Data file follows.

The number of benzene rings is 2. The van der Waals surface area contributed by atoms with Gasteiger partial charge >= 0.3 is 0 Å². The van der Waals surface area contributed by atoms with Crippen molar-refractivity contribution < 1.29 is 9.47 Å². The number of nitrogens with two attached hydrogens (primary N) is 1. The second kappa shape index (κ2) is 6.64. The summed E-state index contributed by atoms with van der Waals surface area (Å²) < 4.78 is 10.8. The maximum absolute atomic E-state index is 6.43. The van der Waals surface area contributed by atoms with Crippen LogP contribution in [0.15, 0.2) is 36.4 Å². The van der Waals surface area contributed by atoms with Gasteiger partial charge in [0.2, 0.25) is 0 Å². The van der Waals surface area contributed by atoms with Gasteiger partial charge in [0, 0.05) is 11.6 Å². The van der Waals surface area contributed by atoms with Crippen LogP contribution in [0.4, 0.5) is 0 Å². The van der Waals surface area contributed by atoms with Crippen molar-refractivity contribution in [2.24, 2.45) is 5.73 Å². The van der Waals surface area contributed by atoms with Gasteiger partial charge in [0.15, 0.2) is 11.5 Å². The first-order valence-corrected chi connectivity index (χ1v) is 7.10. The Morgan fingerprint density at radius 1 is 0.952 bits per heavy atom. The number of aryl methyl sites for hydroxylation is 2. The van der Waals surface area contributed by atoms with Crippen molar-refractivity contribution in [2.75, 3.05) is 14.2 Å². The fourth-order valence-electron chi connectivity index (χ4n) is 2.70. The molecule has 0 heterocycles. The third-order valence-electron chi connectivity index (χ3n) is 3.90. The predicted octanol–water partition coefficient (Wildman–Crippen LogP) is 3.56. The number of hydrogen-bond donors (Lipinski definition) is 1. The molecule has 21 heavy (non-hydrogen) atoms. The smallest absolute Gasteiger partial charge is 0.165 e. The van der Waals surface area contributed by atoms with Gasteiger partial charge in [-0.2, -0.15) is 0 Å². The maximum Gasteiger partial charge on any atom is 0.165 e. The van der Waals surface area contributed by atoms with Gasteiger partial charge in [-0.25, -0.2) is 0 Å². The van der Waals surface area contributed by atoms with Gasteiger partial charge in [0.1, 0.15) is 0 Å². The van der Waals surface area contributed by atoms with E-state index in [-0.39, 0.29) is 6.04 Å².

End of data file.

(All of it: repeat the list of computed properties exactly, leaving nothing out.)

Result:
The number of benzene rings is 2. The van der Waals surface area contributed by atoms with Gasteiger partial charge >= 0.3 is 0 Å². The van der Waals surface area contributed by atoms with Crippen molar-refractivity contribution < 1.29 is 9.47 Å². The number of nitrogens with two attached hydrogens (primary N) is 1. The second kappa shape index (κ2) is 6.64. The summed E-state index contributed by atoms with van der Waals surface area (Å²) < 4.78 is 10.8. The maximum absolute atomic E-state index is 6.43. The van der Waals surface area contributed by atoms with Crippen LogP contribution in [0.15, 0.2) is 36.4 Å². The van der Waals surface area contributed by atoms with Gasteiger partial charge in [0.2, 0.25) is 0 Å². The van der Waals surface area contributed by atoms with Gasteiger partial charge in [0, 0.05) is 11.6 Å². The van der Waals surface area contributed by atoms with Crippen LogP contribution in [0.4, 0.5) is 0 Å². The van der Waals surface area contributed by atoms with Crippen molar-refractivity contribution in [2.24, 2.45) is 5.73 Å². The van der Waals surface area contributed by atoms with Gasteiger partial charge in [0.15, 0.2) is 11.5 Å². The first-order valence-corrected chi connectivity index (χ1v) is 7.10. The Morgan fingerprint density at radius 1 is 0.952 bits per heavy atom. The number of aryl methyl sites for hydroxylation is 2. The van der Waals surface area contributed by atoms with Crippen molar-refractivity contribution in [2.75, 3.05) is 14.2 Å². The fourth-order valence-electron chi connectivity index (χ4n) is 2.70. The molecule has 0 heterocycles. The third-order valence-electron chi connectivity index (χ3n) is 3.90. The predicted octanol–water partition coefficient (Wildman–Crippen LogP) is 3.56. The number of hydrogen-bond donors (Lipinski definition) is 1. The molecule has 21 heavy (non-hydrogen) atoms. The smallest absolute Gasteiger partial charge is 0.165 e. The van der Waals surface area contributed by atoms with Gasteiger partial charge in [-0.2, -0.15) is 0 Å². The maximum Gasteiger partial charge on any atom is 0.165 e. The van der Waals surface area contributed by atoms with Gasteiger partial charge in [-0.25, -0.2) is 0 Å². The van der Waals surface area contributed by atoms with Gasteiger partial charge in [0.1, 0.15) is 0 Å². The van der Waals surface area contributed by atoms with E-state index in [-0.39, 0.29) is 6.04 Å².